Busy Database antipattern

Offloading processing to a database server can cause it to spend a significant proportion of time running code, rather than responding to requests to store and retrieve data.

Problem description

Many database systems can run code. Examples include stored procedures and triggers. Often, it's more efficient to perform this processing close to the data, rather than transmitting the data to a client application for processing. However, overusing these features can hurt performance, for several reasons:

  • The database server may spend too much time processing, rather than accepting new client requests and fetching data.
  • A database is usually a shared resource, so it can become a bottleneck during periods of high use.
  • Runtime costs may be excessive if the data store is metered. That's particularly true of managed database services. For example, Azure SQL Database charges for Database Transaction Units (DTUs).
  • Databases have finite capacity to scale up, and it's not trivial to scale a database horizontally. Therefore, it may be better to move processing into a compute resource, such as a VM or App Service app, that can easily scale out.

This antipattern typically occurs because:

  • The database is viewed as a service rather than a repository. An application might use the database server to format data (for example, converting to XML), manipulate string data, or perform complex calculations.
  • Developers try to write queries whose results can be displayed directly to users. For example, a query might combine fields or format dates, times, and currency according to locale.
  • Developers are trying to correct the Extraneous Fetching antipattern by pushing computations to the database.
  • Stored procedures are used to encapsulate business logic, perhaps because they are considered easier to maintain and update.

The following example retrieves the 20 most valuable orders for a specified sales territory and formats the results as XML. It uses Transact-SQL functions to parse the data and convert the results to XML. You can find the complete sample here.

  soh.[SalesOrderNumber]  AS '@OrderNumber',
  soh.[Status]            AS '@Status',
  soh.[ShipDate]          AS '@ShipDate',
  YEAR(soh.[OrderDate])   AS '@OrderDateYear',
  MONTH(soh.[OrderDate])  AS '@OrderDateMonth',
  soh.[DueDate]           AS '@DueDate',
                          AS '@SubTotal',
                          AS '@TaxAmt',
                          AS '@TotalDue',
  CASE WHEN soh.[TotalDue] > 5000 THEN 'Y' ELSE 'N' END
                          AS '@ReviewRequired',
    c.[AccountNumber]     AS '@AccountNumber',
    CONCAT( p.[Title], ' ', p.[FirstName], ' ', p.[MiddleName], ' ', p.[LastName], ' ', p.[Suffix]),
    '  ', ' '))))         AS '@FullName'
  FROM [Sales].[Customer] c
    INNER JOIN [Person].[Person] p
  ON c.[PersonID] = p.[BusinessEntityID]
  WHERE c.[CustomerID] = soh.[CustomerID]
  FOR XML PATH ('Customer'), TYPE

    sod.[OrderQty]      AS '@Quantity',
                        AS '@UnitPrice',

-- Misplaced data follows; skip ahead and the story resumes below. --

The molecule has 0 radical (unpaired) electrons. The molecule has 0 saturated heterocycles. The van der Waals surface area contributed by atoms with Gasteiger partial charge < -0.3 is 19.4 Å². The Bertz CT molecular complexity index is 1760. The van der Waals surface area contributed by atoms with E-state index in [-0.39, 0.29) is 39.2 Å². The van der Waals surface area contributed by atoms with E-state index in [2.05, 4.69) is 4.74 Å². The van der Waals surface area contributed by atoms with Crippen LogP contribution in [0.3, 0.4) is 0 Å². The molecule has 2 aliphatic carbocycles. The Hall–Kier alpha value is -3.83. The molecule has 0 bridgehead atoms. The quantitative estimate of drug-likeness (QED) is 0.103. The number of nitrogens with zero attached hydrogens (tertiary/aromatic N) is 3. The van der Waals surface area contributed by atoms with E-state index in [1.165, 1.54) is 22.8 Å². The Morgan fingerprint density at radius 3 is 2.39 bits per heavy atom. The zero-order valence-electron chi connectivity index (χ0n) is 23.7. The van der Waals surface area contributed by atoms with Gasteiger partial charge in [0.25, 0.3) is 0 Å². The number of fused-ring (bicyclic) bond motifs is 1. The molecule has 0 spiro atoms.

AS '@LineTotal',
    sod.[ProductID]     AS '@ProductId',
    CASE WHEN (sod.[ProductID] >= 710) AND (sod.[ProductID] <= 720) AND (sod.[OrderQty] >= 5) THEN 'Y' ELSE 'N' END
                        AS '@InventoryCheckRequired'

  FROM [Sales].[SalesOrderDetail] sod
  WHERE sod.[SalesOrderID] = soh.[SalesOrderID]
  ORDER BY sod.[SalesOrderDetailID]
  FOR XML PATH ('LineItem'), TYPE, ROOT('OrderLineItems')

FROM [Sales].[SalesOrderHeader] soh
WHERE soh.[TerritoryId] = @TerritoryId
ORDER BY soh.[TotalDue] DESC
FOR XML PATH ('Order'), ROOT('Orders')

Clearly, this is complex query. As we'll see later, it turns out to use significant processing resources on the database server.

How to fix the problem

Move processing from the database server into other application tiers. Ideally, you should limit the database to performing data access operations, using only the capabilities that the database is optimized for, such as aggregation in an RDBMS.

For example, the previous Transact-SQL code can be replaced with a statement that simply retrieves the data to be processed.

soh.[SalesOrderNumber]  AS [OrderNumber],
soh.[Status]            AS [Status],
soh.[OrderDate]         AS [OrderDate],
soh.[DueDate]           AS [DueDate],
soh.[ShipDate]          AS [ShipDate],
soh.[SubTotal]          AS [SubTotal],
soh.[TaxAmt]            AS [TaxAmt],
soh.[TotalDue]          AS [TotalDue],
c.[AccountNumber]       AS [AccountNumber],
p.[Title]               AS [CustomerTitle],
p.[FirstName]           AS [CustomerFirstName],
p.[MiddleName]          AS [CustomerMiddleName],
p.[LastName]            AS [CustomerLastName],
p.[Suffix]              AS [CustomerSuffix],
sod.[OrderQty]          AS [Quantity],
sod.[UnitPrice]         AS [UnitPrice],
sod.[LineTotal]         AS [LineTotal],
sod.[ProductID]         AS [ProductId]
FROM [Sales].[SalesOrderHeader] soh
INNER JOIN [Sales].[Customer] c ON soh.[CustomerID] = c.[CustomerID]
INNER JOIN [Person].[Person] p ON c.[PersonID] = p.[BusinessEntityID]
INNER JOIN [Sales].[SalesOrderDetail] sod ON soh.[SalesOrderID] = sod.[SalesOrderID]
WHERE soh.[TerritoryId] = @TerritoryId
AND soh.[SalesOrderId] IN (
    SELECT TOP 20 SalesOrderId
    FROM [Sales].[SalesOrderHeader] soh
    WHERE soh.[TerritoryId] = @TerritoryId
    ORDER BY soh.[TotalDue] DESC)
ORDER BY soh.[TotalDue] DESC, sod.[SalesOrderDetailID]

The application then uses the .NET Framework System.Xml.Linq APIs to format the results as XML.

// Create a new SqlCommand to run the Transact-SQL query
using (var command = new SqlCommand(...))
    command.Parameters.AddWithValue("@TerritoryId", id);

    // Run the query and create the initial XML document
    using (var reader = await command.ExecuteReaderAsync())
        var lastOrderNumber = string.Empty;
        var doc = new XDocument();
        var orders = new XElement("Orders");

        XElement lineItems = null;
        // Fetch each row in turn, format the results as XML, and add them to the XML document
        while (await reader.ReadAsync())